Help me make a "What system should I use?" resource

Inspired by Conrad Cook’s post over in the “Other Development Systems” subforum, I’d like to make a single-page resource for people who are just stumbling into the world of interactive narrative, wanting to make a story, and wondering what system would be best for them to use. I’m picturing this as a list of profiles listing the basic information about each system, with lots of links to help people find out more. (UI-wise, I’d love to make the page filterable by various criteria, and provide the ability to link to particular profiles.) As far as scope, I think it should be very wide-ranging as to which systems to include, from hypertext to parser IF to Ren’Ai to choice-based games.

Here’s a list off the top of my head: TADS 2, TADS 3, Inform 6, Inform 7, Quest, Hugo, ADRIFT, ChoiceScript, Twine/Twee/AdventureCow, Undum, Ramus, Ren’Py, Vorple, Bloomengine, SCUMM

However! That’s a lot of writing to do, much of it on things I don’t necessarily know about. So, I need your help! You could suggest a system that I don’t have listed, or you could write up a profile. (Or… both?) Stylistically, I’d like to keep a neutral-to-positive tone and focus on the big distinctions between systems, while remaining fairly concise. If you contribute a profile, let me know if you want authorial credit and/or a link to your website. I reserve the right to edit for tone or grammar/spelling.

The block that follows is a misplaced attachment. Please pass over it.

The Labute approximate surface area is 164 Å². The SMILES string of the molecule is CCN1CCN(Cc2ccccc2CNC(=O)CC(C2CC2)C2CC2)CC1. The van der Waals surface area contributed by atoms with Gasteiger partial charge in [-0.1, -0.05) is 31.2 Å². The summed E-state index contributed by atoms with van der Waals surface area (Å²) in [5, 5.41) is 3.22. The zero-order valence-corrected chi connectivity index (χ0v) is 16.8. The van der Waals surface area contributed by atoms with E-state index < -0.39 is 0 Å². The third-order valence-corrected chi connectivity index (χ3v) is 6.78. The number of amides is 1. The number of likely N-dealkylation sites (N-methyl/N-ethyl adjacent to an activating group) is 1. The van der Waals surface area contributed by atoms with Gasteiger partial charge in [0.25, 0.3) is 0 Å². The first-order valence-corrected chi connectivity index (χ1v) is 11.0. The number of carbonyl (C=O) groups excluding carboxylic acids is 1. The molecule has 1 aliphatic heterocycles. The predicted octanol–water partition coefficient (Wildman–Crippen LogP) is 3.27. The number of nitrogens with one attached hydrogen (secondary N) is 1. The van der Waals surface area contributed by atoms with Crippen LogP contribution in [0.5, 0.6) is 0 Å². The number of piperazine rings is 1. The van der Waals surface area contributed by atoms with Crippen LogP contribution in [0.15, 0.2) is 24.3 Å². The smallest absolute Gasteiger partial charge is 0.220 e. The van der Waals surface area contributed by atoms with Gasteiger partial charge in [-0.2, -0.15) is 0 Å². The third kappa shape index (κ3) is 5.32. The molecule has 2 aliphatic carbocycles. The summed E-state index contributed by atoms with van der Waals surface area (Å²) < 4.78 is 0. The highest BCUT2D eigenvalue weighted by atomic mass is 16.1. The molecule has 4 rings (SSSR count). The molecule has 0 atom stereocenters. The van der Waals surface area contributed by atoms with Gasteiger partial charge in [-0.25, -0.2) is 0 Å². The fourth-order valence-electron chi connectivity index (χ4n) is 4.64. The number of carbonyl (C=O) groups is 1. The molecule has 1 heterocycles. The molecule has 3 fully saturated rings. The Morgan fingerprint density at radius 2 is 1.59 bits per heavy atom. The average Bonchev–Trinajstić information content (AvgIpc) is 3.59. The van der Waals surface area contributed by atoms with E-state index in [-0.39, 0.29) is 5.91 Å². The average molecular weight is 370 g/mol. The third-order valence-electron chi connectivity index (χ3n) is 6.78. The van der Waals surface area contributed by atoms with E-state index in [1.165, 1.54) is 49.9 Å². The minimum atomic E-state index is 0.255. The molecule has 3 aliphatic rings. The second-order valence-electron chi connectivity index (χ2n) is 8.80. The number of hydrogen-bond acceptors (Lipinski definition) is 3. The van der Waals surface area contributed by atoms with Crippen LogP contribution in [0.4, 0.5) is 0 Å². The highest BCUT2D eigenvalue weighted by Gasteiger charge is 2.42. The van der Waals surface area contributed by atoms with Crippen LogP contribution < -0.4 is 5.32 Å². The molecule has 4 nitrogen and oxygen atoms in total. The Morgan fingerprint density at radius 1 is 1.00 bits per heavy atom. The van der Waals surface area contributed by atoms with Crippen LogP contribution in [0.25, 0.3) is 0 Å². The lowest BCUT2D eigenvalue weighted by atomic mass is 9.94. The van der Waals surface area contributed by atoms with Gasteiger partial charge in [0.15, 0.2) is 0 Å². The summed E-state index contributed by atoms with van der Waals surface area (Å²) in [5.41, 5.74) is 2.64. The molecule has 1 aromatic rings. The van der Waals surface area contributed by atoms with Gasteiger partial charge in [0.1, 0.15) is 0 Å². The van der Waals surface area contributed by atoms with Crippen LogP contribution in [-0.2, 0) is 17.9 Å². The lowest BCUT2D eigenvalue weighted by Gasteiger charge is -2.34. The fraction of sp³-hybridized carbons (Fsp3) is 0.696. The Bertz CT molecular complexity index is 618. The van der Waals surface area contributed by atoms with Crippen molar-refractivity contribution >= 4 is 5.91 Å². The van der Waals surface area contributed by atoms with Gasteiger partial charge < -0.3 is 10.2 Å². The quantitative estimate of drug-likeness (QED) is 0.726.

Here’s an example profile, for Inform 7, which demonstrates the categories of information that I think it would be useful to have:

(I welcome feedback on the above profile. I think I may have said some things that are no longer true. Also, I have no idea whether or not to capitalize “glulx.” And I use a lot of hyphens, all the time. I’m also not sure where to mention – since it’s a pruned-down version of Inform 7, perhaps it should get its own profile?)